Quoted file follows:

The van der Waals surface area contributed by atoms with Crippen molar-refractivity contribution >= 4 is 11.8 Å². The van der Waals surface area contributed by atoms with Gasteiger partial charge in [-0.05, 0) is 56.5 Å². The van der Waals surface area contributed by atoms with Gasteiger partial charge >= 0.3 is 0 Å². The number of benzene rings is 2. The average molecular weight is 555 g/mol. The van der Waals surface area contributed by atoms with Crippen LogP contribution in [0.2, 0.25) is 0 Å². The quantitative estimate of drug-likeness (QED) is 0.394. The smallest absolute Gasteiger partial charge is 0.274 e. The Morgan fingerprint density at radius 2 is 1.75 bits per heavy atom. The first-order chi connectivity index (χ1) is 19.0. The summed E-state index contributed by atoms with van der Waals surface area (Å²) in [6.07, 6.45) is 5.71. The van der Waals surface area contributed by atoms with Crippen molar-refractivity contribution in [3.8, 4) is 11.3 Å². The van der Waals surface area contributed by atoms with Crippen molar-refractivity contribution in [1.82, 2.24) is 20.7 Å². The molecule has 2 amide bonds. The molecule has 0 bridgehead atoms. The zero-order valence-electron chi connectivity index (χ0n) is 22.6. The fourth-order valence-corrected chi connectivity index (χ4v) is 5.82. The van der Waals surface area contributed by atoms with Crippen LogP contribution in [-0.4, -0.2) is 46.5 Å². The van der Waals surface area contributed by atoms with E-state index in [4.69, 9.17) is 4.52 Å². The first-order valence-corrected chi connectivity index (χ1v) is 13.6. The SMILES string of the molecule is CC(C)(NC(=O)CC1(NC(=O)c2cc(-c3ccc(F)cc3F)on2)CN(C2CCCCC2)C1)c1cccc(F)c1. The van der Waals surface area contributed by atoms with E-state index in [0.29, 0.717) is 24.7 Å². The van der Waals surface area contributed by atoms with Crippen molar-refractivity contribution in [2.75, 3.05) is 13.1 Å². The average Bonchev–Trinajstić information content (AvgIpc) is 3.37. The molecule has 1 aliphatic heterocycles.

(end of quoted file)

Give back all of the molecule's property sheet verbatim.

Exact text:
The van der Waals surface area contributed by atoms with Crippen molar-refractivity contribution >= 4 is 11.8 Å². The van der Waals surface area contributed by atoms with Gasteiger partial charge in [-0.05, 0) is 56.5 Å². The van der Waals surface area contributed by atoms with Gasteiger partial charge >= 0.3 is 0 Å². The number of benzene rings is 2. The average molecular weight is 555 g/mol. The van der Waals surface area contributed by atoms with Crippen LogP contribution in [0.2, 0.25) is 0 Å². The quantitative estimate of drug-likeness (QED) is 0.394. The smallest absolute Gasteiger partial charge is 0.274 e. The Morgan fingerprint density at radius 2 is 1.75 bits per heavy atom. The first-order chi connectivity index (χ1) is 19.0. The summed E-state index contributed by atoms with van der Waals surface area (Å²) in [6.07, 6.45) is 5.71. The van der Waals surface area contributed by atoms with Crippen molar-refractivity contribution in [3.8, 4) is 11.3 Å². The van der Waals surface area contributed by atoms with Crippen molar-refractivity contribution in [1.82, 2.24) is 20.7 Å². The molecule has 2 amide bonds. The molecule has 0 bridgehead atoms. The zero-order valence-electron chi connectivity index (χ0n) is 22.6. The fourth-order valence-corrected chi connectivity index (χ4v) is 5.82. The van der Waals surface area contributed by atoms with Crippen LogP contribution in [-0.4, -0.2) is 46.5 Å². The van der Waals surface area contributed by atoms with E-state index in [4.69, 9.17) is 4.52 Å². The first-order valence-corrected chi connectivity index (χ1v) is 13.6. The SMILES string of the molecule is CC(C)(NC(=O)CC1(NC(=O)c2cc(-c3ccc(F)cc3F)on2)CN(C2CCCCC2)C1)c1cccc(F)c1. The van der Waals surface area contributed by atoms with E-state index in [0.29, 0.717) is 24.7 Å². The van der Waals surface area contributed by atoms with Crippen molar-refractivity contribution in [2.75, 3.05) is 13.1 Å². The average Bonchev–Trinajstić information content (AvgIpc) is 3.37. The molecule has 1 aliphatic heterocycles.